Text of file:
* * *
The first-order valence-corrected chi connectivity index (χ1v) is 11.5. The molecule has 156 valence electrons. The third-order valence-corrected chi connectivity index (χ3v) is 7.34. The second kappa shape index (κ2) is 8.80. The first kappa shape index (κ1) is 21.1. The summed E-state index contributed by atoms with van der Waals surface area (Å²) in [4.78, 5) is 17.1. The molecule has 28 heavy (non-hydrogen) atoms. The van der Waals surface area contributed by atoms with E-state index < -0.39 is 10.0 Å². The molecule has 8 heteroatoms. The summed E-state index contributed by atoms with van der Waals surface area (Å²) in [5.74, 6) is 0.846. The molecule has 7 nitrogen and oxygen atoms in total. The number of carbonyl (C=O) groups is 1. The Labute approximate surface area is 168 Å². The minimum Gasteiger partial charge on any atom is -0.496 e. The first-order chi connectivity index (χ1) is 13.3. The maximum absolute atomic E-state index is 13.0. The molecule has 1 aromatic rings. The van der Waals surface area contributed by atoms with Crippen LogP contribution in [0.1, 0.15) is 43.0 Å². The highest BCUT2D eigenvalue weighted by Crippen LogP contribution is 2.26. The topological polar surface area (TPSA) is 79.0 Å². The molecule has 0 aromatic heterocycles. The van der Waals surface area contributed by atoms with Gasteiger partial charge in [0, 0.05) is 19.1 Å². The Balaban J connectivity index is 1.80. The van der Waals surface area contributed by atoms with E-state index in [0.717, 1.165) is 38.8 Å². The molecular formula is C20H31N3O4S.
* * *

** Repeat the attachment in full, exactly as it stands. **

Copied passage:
The first-order valence-corrected chi connectivity index (χ1v) is 11.5. The molecule has 156 valence electrons. The third-order valence-corrected chi connectivity index (χ3v) is 7.34. The second kappa shape index (κ2) is 8.80. The first kappa shape index (κ1) is 21.1. The summed E-state index contributed by atoms with van der Waals surface area (Å²) in [4.78, 5) is 17.1. The molecule has 28 heavy (non-hydrogen) atoms. The van der Waals surface area contributed by atoms with E-state index < -0.39 is 10.0 Å². The molecule has 8 heteroatoms. The summed E-state index contributed by atoms with van der Waals surface area (Å²) in [5.74, 6) is 0.846. The molecule has 7 nitrogen and oxygen atoms in total. The number of carbonyl (C=O) groups is 1. The Labute approximate surface area is 168 Å². The minimum Gasteiger partial charge on any atom is -0.496 e. The first-order chi connectivity index (χ1) is 13.3. The maximum absolute atomic E-state index is 13.0. The molecule has 1 aromatic rings. The van der Waals surface area contributed by atoms with Crippen LogP contribution in [0.1, 0.15) is 43.0 Å². The highest BCUT2D eigenvalue weighted by Crippen LogP contribution is 2.26. The topological polar surface area (TPSA) is 79.0 Å². The molecule has 0 aromatic heterocycles. The van der Waals surface area contributed by atoms with Gasteiger partial charge in [0, 0.05) is 19.1 Å². The Balaban J connectivity index is 1.80. The van der Waals surface area contributed by atoms with E-state index in [0.717, 1.165) is 38.8 Å². The molecular formula is C20H31N3O4S.